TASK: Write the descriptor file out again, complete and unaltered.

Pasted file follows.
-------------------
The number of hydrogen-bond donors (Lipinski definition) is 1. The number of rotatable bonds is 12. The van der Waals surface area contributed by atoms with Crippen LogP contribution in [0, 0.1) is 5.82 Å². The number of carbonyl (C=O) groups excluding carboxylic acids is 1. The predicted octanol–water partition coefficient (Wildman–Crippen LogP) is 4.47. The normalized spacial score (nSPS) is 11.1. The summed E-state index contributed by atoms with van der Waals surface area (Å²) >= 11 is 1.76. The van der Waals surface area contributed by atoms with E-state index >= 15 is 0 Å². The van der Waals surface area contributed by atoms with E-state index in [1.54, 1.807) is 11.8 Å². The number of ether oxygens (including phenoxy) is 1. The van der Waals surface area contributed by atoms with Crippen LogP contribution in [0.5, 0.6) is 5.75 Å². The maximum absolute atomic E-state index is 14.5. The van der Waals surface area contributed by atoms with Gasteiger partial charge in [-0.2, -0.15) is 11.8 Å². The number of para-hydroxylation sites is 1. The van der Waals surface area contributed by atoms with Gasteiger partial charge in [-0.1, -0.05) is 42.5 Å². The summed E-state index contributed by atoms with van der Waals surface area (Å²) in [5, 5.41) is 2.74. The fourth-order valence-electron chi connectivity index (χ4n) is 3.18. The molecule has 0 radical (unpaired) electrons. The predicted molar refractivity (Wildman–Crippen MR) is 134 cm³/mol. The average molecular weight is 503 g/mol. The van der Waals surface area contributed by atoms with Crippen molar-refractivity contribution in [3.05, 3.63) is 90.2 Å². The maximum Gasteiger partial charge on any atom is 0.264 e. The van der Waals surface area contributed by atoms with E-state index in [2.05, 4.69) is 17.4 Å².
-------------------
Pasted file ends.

The number of hydrogen-bond donors (Lipinski definition) is 1. The number of rotatable bonds is 12. The van der Waals surface area contributed by atoms with Crippen LogP contribution in [0, 0.1) is 5.82 Å². The number of carbonyl (C=O) groups excluding carboxylic acids is 1. The predicted octanol–water partition coefficient (Wildman–Crippen LogP) is 4.47. The normalized spacial score (nSPS) is 11.1. The summed E-state index contributed by atoms with van der Waals surface area (Å²) >= 11 is 1.76. The van der Waals surface area contributed by atoms with E-state index >= 15 is 0 Å². The van der Waals surface area contributed by atoms with E-state index in [1.54, 1.807) is 11.8 Å². The number of ether oxygens (including phenoxy) is 1. The van der Waals surface area contributed by atoms with Crippen LogP contribution in [0.5, 0.6) is 5.75 Å². The maximum absolute atomic E-state index is 14.5. The van der Waals surface area contributed by atoms with Gasteiger partial charge in [-0.2, -0.15) is 11.8 Å². The number of para-hydroxylation sites is 1. The van der Waals surface area contributed by atoms with Gasteiger partial charge in [-0.1, -0.05) is 42.5 Å². The summed E-state index contributed by atoms with van der Waals surface area (Å²) in [5, 5.41) is 2.74. The fourth-order valence-electron chi connectivity index (χ4n) is 3.18. The molecule has 0 radical (unpaired) electrons. The predicted molar refractivity (Wildman–Crippen MR) is 134 cm³/mol. The average molecular weight is 503 g/mol. The van der Waals surface area contributed by atoms with Crippen molar-refractivity contribution in [3.05, 3.63) is 90.2 Å². The maximum Gasteiger partial charge on any atom is 0.264 e. The van der Waals surface area contributed by atoms with E-state index in [2.05, 4.69) is 17.4 Å².